Thursday, January 16, 2014

The Smartest Kids in the World - Amanda Ripley

Title: The Smartest Kids in the World: And How They Got That Way
Author: Amanda Ripley
Publisher: Simon & Schuster, 2013 (Hardcover)
Length: 306 pages
Genre: Adult; Nonfiction
Started: January 13, 2014
Finished: January 15, 2014

From the inside cover:

How do other countries create "smarter" kids?

In a handful of nations, virtually all children are learning to make complex arguments and solve problems they've never seen before. They are learning to think, in other words, and to thrive in the modern economy.

What is it like to be a child in the world's new education superpowers?

In a global quest to find answers for our own children, author and Time magazine journalist Amanda Ripley follows three Americans embedded in these countries for one year. Kim, fifteen, raises $10,000 so she can move from Oklahoma to Finland; Eric, eighteen, exchanges a high-achieving Minnesota suburb for a booming city in South Korea; and Tom, seventeen, leaves a historic Pennsylvania village for Poland.

Through these young informants, Ripley meets battle-scarred reformers, sleep-deprived zombie students, and a teacher who earns $4 million a year. Their stories, along with groundbreaking research into learning in other cultures, reveal a pattern of startling transformation: none of these countries had many "smart" kids a few decades ago. Things had changed. Teaching had become more rigorous; parents had focused on things that mattered; and children had bought into the promise of education.

A journalistic tour-de-force, The Smartest Kids in the World is a book about building resilience in a new world-as told by the young Americans who have the most at stake.

The reason why I picked this one up is pretty obvious. As a teacher I have my own theories on how to improve education, and am very curious on others' views too, especially those not in the education field. I usually find the opinions of those not directly involved in education are more amusing than helpful, purely because those people have no idea how the system is run and what is reasonable and what isn't. However, for a journalist, the author hits on a couple of key points throughout her book.

The author follows three teenagers as they spend a year as exchange students in three of the modern education superpowers: Kim to Finland, Eric to South Korea, and Tom to Poland. In addition to the three main kids, she also surveyed hundreds of exchange students (both Americans going overseas and overseas kids going to America) about their experiences and includes it in the book. When you add in all the education studies and research the author throws in as well, it's a pretty loaded book.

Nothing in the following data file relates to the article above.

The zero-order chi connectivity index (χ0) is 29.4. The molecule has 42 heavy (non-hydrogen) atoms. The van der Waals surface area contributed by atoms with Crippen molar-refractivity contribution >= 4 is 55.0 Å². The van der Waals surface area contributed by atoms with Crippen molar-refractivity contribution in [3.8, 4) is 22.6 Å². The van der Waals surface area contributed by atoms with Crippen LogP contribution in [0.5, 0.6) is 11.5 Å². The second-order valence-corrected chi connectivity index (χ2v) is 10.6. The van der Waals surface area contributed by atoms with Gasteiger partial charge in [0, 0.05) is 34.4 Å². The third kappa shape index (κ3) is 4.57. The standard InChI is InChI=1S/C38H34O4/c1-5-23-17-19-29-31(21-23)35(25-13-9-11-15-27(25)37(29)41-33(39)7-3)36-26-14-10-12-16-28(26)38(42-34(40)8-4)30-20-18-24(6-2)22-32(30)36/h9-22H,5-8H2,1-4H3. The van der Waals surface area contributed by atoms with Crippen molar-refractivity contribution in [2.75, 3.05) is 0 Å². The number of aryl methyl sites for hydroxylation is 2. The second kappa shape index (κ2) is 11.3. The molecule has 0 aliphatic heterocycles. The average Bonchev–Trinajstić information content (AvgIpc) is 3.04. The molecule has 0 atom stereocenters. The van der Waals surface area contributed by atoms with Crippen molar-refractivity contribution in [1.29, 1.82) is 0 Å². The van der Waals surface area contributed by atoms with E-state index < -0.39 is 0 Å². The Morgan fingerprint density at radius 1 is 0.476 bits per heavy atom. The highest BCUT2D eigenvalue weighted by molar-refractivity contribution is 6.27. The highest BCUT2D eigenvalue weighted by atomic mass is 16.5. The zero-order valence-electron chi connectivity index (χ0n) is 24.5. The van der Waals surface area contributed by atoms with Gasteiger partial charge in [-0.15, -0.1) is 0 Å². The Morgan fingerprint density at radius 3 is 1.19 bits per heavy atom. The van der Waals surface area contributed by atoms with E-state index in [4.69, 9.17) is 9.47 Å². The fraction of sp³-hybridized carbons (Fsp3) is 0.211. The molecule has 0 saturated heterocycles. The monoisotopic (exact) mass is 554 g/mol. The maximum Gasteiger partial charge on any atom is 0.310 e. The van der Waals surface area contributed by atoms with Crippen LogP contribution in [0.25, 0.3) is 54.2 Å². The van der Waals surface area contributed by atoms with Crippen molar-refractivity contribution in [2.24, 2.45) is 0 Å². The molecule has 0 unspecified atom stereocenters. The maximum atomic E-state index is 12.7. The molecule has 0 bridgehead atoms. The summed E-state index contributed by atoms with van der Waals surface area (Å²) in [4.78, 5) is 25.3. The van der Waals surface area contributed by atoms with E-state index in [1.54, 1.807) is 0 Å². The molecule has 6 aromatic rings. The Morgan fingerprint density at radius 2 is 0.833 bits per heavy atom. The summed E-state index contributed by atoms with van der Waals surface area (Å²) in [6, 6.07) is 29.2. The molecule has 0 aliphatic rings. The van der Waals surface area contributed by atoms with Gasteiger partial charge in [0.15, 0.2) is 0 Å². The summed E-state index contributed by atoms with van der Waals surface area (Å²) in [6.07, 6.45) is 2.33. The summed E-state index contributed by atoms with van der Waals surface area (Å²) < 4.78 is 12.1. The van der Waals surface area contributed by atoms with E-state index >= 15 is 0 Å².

Obviously the state of education in Canada is different from the American statistics given by the author. We rank fairly well (usually in the top ten) in reading, math, and science, as well as the PISA scores mentioned in the book; we hammer critical thinking concepts into our kids' heads from the time they're in the primary grades. Similar criticisms between us and the States are that our class sizes could be smaller, we're facing cuts to special education services, and we have a big sports culture.

There are a couple of points where I absolutely agree with the author. I think our culture is at times anti-intellectual and teachers don't get the respect they should. Some teachers are remarkably well trained, but even up here there's a hierarchy amongst those educated in Canadian teacher's colleges where standards are higher and those trained in American schools where standards aren't as high. There are families out there that make it obvious that they value sports over the academic aspect of school, I regularly see kids taking off 1-2 days a week regularly due to tournaments, which irks me to no end. I think kids could stand to be more rigorous and self-disciplined...too many of them are just plain lazy and don't do near the amount of work required to achieve a certain grade, to the point where grades are actually devalued.

There are a couple things that I didn't see in the book that I would've liked to the state of special education and to what extent spec ed kids were assessed via PISA. I know with our spec ed cuts a lot of kids are losing out on educational assistants that they require for that one-on-one help that regular teachers just can't provide in a class of 30 kids. I know in Asian countries (like South Korea that's mentioned a lot in the book) spec ed kids aren't usually integrated in regular schools like we do here, which could explain why scores are amazingly high in those countries. I would have liked to see a more varied list of countries where exchange students went to. Poland, Finland, and South Korea are as different as they come, but I'd still like to see more than just three countries as the main anecdotes.

If you're in the education field or are just really interested in it, give this a read.

Thoughts on the cover:
I like the flags integrated into a rubix cube.

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